[SciPy-user] Create a spectrogram from a waveform

Matthieu Brucher matthieu.brucher@gmail....
Sun Aug 31 14:19:30 CDT 2008


If yu delete samples without replacing it with something, you're in
trouble, you can not make an FFT or IFFT on that kind of data, it is
not uniformely sampled anymore !

Try :
data = numpy.array(data) (why don't you use audiolab for this ? or
data = numpy.fromfile('song.wav').reshape(-1, 2)[0])
data[numpy.isnan(data)] = 0

instead. It just replaces NaN with 0, not the best course of action.

Matthieu

2008/8/31 Ed McCaffrey <ed@edmccaffrey.net>:
> I've found what is creating the solid blue screen.  That code gives a few
> NaNs in the list, if I remove them then I get actual output.
>
> However, I think that something is wrong if I am getting NaNs, and the
> spectrogram just doesn't look right.  Here is updated code:
>
> from scipy import *
> from pylab import *
> from wave import *
> import struct
>
> wav = open('song.wav')
> length = wav.getnframes()
>
> tmp = [struct.unpack('f', wav.readframes(1))[0] for x in range(length)]
> data = [x for x in tmp if isnan(x) == False]
>
> spectrogram = specgram(data)
> title('Spectrogram')
>
> show();
>
>
>
> On Sun, Aug 31, 2008 at 9:49 AM, Ed McCaffrey <ed@edmccaffrey.net> wrote:
>>
>> Thanks for the replies.  I think that now I am heading towards the right
>> direction, but I have one problem.  When I run my program all I get for the
>> spectrogram is a solid blue graph.
>>
>> The program is:
>>
>> from scipy import *
>> from pylab import *
>> from wave import *
>> import struct
>>
>> wav = open('song.wav')
>> length = wav.getnframes()
>>
>> data = [struct.unpack('f', wav.readframes(1))[0] for x in range(length)]
>>
>> spectrogram = specgram(data)
>> title('Spectrogram')
>>
>> show();
>>
>> I tried it with a few different short clips with the same result.  One of
>> them can be found: http://edmccaffrey.net/misc/song.wav
>>
>>
>> Thanks.
>>
>>
>>
>> On Sat, Aug 30, 2008 at 9:28 PM, Peter Wang <pwang@enthought.com> wrote:
>>>
>>> Quoting Ed McCaffrey <ed@edmccaffrey.net>:
>>>
>>> > I wrote a program in C# that creates a spectrogram from the waveform of
>>> > a
>>> > .wav music file.  I now want to port it to Python, and I want to try to
>>> > use
>>> > SciPy instead of a direct port of the existing code, because I am not
>>> > sure
>>> > that it is perfectly accurate, and it is probably slow.
>>> >
>>> > I am having a hard time finding out how to do this with SciPy.  With my
>>> > code, I had a FFT function that took an array of real and imaginary
>>> > components for each sample, and a second function taking both that
>>> > produced
>>> > the amplitude.  The FFT function in SciPy just takes one array.
>>> >
>>> > Has anyone done this task in SciPy?
>>>
>>> We have a realtime spectrogram plot in the Audio Spectrum example for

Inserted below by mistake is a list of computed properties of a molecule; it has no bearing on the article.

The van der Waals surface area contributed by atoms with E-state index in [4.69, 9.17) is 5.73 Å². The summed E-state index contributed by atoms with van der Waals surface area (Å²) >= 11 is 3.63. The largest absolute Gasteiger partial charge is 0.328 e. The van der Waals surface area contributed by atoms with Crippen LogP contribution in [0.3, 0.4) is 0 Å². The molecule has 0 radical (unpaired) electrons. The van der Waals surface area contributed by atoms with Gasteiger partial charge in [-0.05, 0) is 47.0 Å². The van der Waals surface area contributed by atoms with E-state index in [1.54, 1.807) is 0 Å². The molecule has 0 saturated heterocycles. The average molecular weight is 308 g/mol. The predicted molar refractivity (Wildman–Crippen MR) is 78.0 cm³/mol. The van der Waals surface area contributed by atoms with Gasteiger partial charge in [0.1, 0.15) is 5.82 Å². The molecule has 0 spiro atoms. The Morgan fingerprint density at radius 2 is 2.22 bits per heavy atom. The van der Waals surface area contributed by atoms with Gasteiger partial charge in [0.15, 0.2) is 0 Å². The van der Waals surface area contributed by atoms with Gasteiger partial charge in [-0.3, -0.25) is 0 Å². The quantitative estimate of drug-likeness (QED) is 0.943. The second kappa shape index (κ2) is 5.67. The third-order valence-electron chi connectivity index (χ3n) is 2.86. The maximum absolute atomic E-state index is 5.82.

>>> Chaco.  (See the very last screenshot on the gallery page here:
>>> http://code.enthought.com/projects/chaco/gallery.php)
>>>
>>> You can see the full source code of the example here:
>>>
>>> https://svn.enthought.com/enthought/browser/Chaco/trunk/examples/advanced/spectrum.py
>>>
>>> The lines you would be interested in are the last few:
>>>
>>> def get_audio_data():
>>>     pa = PyAudio()
>>>     stream = pa.open(format=paInt16, channels=1, rate=SAMPLING_RATE,
>>>                      input=True,
>>>                      frames_per_buffer=NUM_SAMPLES)
>>>     string_audio_data = stream.read(NUM_SAMPLES)
>>>     audio_data  = fromstring(string_audio_data, dtype=short)
>>>     normalized_data = audio_data / 32768.0
>>>     return (abs(fft(normalized_data))[:NUM_SAMPLES/2], normalized_data)
>>>
>>> Here we are using the PyAudio library to directly read from the sound
>>> card, normalize the 16-bit data, and perform an FFT on it.
>>>
>>> In your case, since you are reading a WAV file, you might be
>>> interested in the zoomed_plot example:
>>> http://code.enthought.com/projects/chaco/pu-zooming-plot.html
>>>
>>> This displays the time-space signal but can easily be modified to show
>>> the FFT.  Here is the relevant code that uses the built-in python
>>> 'wave' module to read the data:
>>>
>>> https://svn.enthought.com/enthought/browser/Chaco/trunk/examples/zoomed_plot/wav_to_numeric.py
>>>
>>> You should be able to take the 'data' array in the wav_to_numeric
>>> function and hand that in to the fft function.
>>>
>>>
>>> -Peter
>>>
>>> _______________________________________________
>>> SciPy-user mailing list
>>> SciPy-user@scipy.org
>>> http://projects.scipy.org/mailman/listinfo/scipy-user
>>
>
>
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-- 
French PhD student
Website : http://matthieu-brucher.developpez.com/
Blogs : http://matt.eifelle.com and http://blog.developpez.com/?blog=92
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